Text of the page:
PATELLOFEMORAL PAIN SYNDROME
What is patellofemoral pain?
Patellofemoral pain is a common knee problem. If you have this condition, you feel pain under and around your kneecap. The pain can get worse when you're active or when you sit for a long time. You can have the pain in only one knee, or you can have pain in both knees.
The exact cause of patellofemoral pain isn't known. It probably has to do with the way your kneecap (patella) moves on the groove of your thigh bone (femur).
What can I do to help my knee get better and hurt less?
- Take a break from physical activity that causes a lot of pounding on your legs, such as running, volleyball or basketball. If you want to keep exercising, try swimming or another low-impact activity. You may want to try working out on nonimpact elliptical trainers, which are popular at gyms. Because these machines support your body weight, they put less stress on your knees. As your knees feel better, you can go back to your normal sports. But do this slowly, increasing the amount of time you do the sports activity by about 20% a week.
- Do the exercises shown in this handout. Each exercise should take a few minutes. Doing them twice a day is a good start. Your doctor will tell you which exercises are right for you. The first 2 are usually the most important. These 2 exercises make your front thigh muscles ("quads") stronger. This is important because your quad muscles control the movement of your kneecap.
- Talk to your doctor about footwear. It may help to bring your shoes in for the doctor to see. Proper walking or running shoes can help knee pain. Even a simple arch support insert from a shoe store can be helpful. This insert is less expensive than a custom-made support or brace.
- Ice your knees for 10 to 20 minutes after activity. This can ease the pain and speed up healing. To keep your hands free, use an elastic wrap to hold the ice pack in place. A medicine such as ibuprofen (one brand name: Motrin) may also help, but talk to your doctor before you take this medicine.
Exercises to help your knee pain
Be patient! Keep exercising to get better. Patellofemoral pain can be hard to treat, and your knees won't get better overnight. Some people are lucky and get better quickly. But it might take 6 weeks or longer for your knee to get better. You'll be less likely to get this pain again if you stay in good shape, but don't make sudden changes in your workouts.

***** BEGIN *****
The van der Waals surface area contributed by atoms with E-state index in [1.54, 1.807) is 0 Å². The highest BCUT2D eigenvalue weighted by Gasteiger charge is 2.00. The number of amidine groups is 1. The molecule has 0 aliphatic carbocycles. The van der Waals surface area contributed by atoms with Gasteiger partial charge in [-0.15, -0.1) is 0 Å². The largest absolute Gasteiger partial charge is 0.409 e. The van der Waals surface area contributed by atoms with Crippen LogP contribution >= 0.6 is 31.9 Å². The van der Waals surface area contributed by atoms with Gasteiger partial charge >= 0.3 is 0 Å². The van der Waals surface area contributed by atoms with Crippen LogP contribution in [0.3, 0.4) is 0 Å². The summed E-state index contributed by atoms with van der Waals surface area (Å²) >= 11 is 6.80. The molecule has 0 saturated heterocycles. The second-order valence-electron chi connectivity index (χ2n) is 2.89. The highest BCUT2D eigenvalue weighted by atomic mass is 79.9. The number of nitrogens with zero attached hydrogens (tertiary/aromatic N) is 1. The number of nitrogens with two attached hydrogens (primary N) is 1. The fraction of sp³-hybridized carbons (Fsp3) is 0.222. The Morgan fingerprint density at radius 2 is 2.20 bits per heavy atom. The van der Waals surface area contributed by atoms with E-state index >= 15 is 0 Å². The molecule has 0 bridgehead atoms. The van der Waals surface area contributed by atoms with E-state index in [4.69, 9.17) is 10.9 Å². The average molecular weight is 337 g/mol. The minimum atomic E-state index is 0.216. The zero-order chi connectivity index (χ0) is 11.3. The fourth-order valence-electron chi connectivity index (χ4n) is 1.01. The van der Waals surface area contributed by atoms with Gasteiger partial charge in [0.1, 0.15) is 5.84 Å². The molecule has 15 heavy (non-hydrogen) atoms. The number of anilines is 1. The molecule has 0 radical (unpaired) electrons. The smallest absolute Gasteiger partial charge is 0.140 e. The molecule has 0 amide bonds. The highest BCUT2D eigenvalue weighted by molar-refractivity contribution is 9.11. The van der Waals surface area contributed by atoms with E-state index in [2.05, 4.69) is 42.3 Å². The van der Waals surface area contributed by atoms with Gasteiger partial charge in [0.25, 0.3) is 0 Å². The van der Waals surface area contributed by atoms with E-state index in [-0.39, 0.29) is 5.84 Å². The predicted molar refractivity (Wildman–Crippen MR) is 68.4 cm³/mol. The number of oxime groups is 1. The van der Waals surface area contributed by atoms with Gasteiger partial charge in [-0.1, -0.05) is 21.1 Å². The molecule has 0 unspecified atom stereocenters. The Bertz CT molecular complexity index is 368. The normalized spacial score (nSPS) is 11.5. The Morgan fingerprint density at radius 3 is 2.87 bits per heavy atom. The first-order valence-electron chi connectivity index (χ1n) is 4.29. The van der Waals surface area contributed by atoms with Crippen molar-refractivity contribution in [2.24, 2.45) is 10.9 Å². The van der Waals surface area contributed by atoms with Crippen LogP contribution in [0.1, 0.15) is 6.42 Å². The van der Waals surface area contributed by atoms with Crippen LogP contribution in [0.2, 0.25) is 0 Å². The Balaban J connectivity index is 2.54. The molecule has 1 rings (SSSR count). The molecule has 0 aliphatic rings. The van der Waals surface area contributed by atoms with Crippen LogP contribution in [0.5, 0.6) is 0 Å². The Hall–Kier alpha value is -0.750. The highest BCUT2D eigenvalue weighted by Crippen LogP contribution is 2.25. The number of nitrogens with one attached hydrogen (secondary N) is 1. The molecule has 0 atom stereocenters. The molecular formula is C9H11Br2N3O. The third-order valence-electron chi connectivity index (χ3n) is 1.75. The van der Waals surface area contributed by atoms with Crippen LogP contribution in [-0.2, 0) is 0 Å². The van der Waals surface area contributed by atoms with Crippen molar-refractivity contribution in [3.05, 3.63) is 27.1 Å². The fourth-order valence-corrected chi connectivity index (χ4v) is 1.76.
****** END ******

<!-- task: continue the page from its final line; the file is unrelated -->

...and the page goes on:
Here are some exercises to help your knee pain. After you do all the exercises as shown in the drawings, reverse your position, and do the exercises with your other leg, so both knees get the benefit of stretching.
1. Quadriceps strengthening: isometrics.
Position yourself as shown above. Hold your right leg straight for 10 to 20 seconds and then relax. Do the exercise 5 to 10 times.
2. Quadriceps strengthening
straight leg lift. Position yourself as shown above. Raise your right leg several inches, and hold it up for 5 to 10 seconds. Then lower your leg to the floor slowly over a few seconds. Do the exercise 5 to 10 times.
3. Iliotibial band and buttock stretch (right side shown).
Position yourself as shown above. Twist your trunk to the right and use your left arm to "push" your right leg. You should feel the stretch in your right buttock and the outer part of your right thigh. Hold the stretch for 10 to 20 seconds. Do the exercise 5 to 10 times.
4. Iliotibial band stretch (left side shown).
Position yourself as shown above, with your right leg crossed in front of your left leg. Hold your hands together and move them toward the floor. You should feel a stretch in the outer part of your left thigh. Hold the stretch for 10 to 20 seconds. Do the exercise 5 to 10 times.
5. Hamstring stretch.
Position yourself as shown in the left-hand drawing above. Bend your left knee. Grip your thigh with your hands to keep the thigh steady. Straighten your left leg in the air until you feel a stretch. Hold the stretch for 5 to 10 seconds. Do the exercise 5 to 10 times.
6. Hip adductor strengthening.
While sitting, squeeze a rubber ball between your knees. Hold the squeeze for 5 to 10 seconds. Do the exercise 5 to 10 times. (If you don't have a ball, put your hands or fists between your knees and then squeeze.)
7. Hip abductor strengthening (left side shown, front and side views).
Position yourself as shown above, standing on your left leg with the knee slightly bent. Slowly raise your right foot about 30 degrees, hold for a few seconds, and then slowly lower the foot and straighten both legs. Do the exercise 10 times. Don't let your pelvis tilt (be crooked), and don't let your knees turn inward during bending.
9. Calf stretch.
Position yourself against a wall as shown above. Keep your left heel on the ground to feel the back of the leg stretch. Hold for 10 to 20 seconds. Do the exercise 6 to 10 times.
Adapted from the American Academy of Physicians